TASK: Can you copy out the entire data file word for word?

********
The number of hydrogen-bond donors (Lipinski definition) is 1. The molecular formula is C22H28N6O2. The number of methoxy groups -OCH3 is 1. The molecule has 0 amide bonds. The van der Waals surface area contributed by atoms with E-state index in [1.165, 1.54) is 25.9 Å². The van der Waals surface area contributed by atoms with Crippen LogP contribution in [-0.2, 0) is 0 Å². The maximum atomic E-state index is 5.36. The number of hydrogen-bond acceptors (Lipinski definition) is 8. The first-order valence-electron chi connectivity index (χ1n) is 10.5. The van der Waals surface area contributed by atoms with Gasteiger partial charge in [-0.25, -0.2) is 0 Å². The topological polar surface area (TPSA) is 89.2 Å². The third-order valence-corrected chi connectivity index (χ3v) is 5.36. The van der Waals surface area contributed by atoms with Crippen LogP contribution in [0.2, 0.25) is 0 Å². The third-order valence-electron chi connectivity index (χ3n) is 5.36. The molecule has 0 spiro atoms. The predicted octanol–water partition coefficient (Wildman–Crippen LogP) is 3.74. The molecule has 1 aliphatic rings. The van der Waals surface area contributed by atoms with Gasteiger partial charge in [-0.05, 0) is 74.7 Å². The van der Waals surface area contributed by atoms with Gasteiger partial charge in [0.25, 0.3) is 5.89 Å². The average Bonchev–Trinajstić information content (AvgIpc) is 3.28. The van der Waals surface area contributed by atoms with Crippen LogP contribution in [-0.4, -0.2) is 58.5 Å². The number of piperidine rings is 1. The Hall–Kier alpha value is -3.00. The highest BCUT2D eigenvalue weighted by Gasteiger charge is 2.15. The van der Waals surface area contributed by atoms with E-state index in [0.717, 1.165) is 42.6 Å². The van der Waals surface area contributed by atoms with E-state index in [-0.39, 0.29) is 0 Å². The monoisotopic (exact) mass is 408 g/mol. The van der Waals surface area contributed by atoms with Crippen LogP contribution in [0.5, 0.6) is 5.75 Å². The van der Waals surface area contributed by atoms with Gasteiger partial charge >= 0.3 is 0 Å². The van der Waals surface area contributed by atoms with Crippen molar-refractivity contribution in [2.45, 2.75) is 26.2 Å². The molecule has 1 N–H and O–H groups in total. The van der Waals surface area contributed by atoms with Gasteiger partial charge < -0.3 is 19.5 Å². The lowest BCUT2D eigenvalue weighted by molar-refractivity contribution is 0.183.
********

The number of hydrogen-bond donors (Lipinski definition) is 1. The molecular formula is C22H28N6O2. The number of methoxy groups -OCH3 is 1. The molecule has 0 amide bonds. The van der Waals surface area contributed by atoms with E-state index in [1.165, 1.54) is 25.9 Å². The van der Waals surface area contributed by atoms with Crippen LogP contribution in [-0.2, 0) is 0 Å². The maximum atomic E-state index is 5.36. The number of hydrogen-bond acceptors (Lipinski definition) is 8. The first-order valence-electron chi connectivity index (χ1n) is 10.5. The van der Waals surface area contributed by atoms with Gasteiger partial charge in [-0.25, -0.2) is 0 Å². The topological polar surface area (TPSA) is 89.2 Å². The third-order valence-corrected chi connectivity index (χ3v) is 5.36. The van der Waals surface area contributed by atoms with Crippen LogP contribution in [0.2, 0.25) is 0 Å². The third-order valence-electron chi connectivity index (χ3n) is 5.36. The molecule has 0 spiro atoms. The predicted octanol–water partition coefficient (Wildman–Crippen LogP) is 3.74. The molecule has 1 aliphatic rings. The van der Waals surface area contributed by atoms with Gasteiger partial charge in [-0.05, 0) is 74.7 Å². The van der Waals surface area contributed by atoms with Gasteiger partial charge in [0.25, 0.3) is 5.89 Å². The average Bonchev–Trinajstić information content (AvgIpc) is 3.28. The van der Waals surface area contributed by atoms with Crippen LogP contribution in [-0.4, -0.2) is 58.5 Å². The number of piperidine rings is 1. The Hall–Kier alpha value is -3.00. The highest BCUT2D eigenvalue weighted by Gasteiger charge is 2.15. The van der Waals surface area contributed by atoms with E-state index in [0.717, 1.165) is 42.6 Å². The van der Waals surface area contributed by atoms with E-state index in [-0.39, 0.29) is 0 Å². The monoisotopic (exact) mass is 408 g/mol. The van der Waals surface area contributed by atoms with Crippen LogP contribution in [0.5, 0.6) is 5.75 Å². The van der Waals surface area contributed by atoms with Gasteiger partial charge >= 0.3 is 0 Å². The van der Waals surface area contributed by atoms with Crippen molar-refractivity contribution in [2.45, 2.75) is 26.2 Å². The molecule has 1 N–H and O–H groups in total. The van der Waals surface area contributed by atoms with Gasteiger partial charge < -0.3 is 19.5 Å². The lowest BCUT2D eigenvalue weighted by molar-refractivity contribution is 0.183.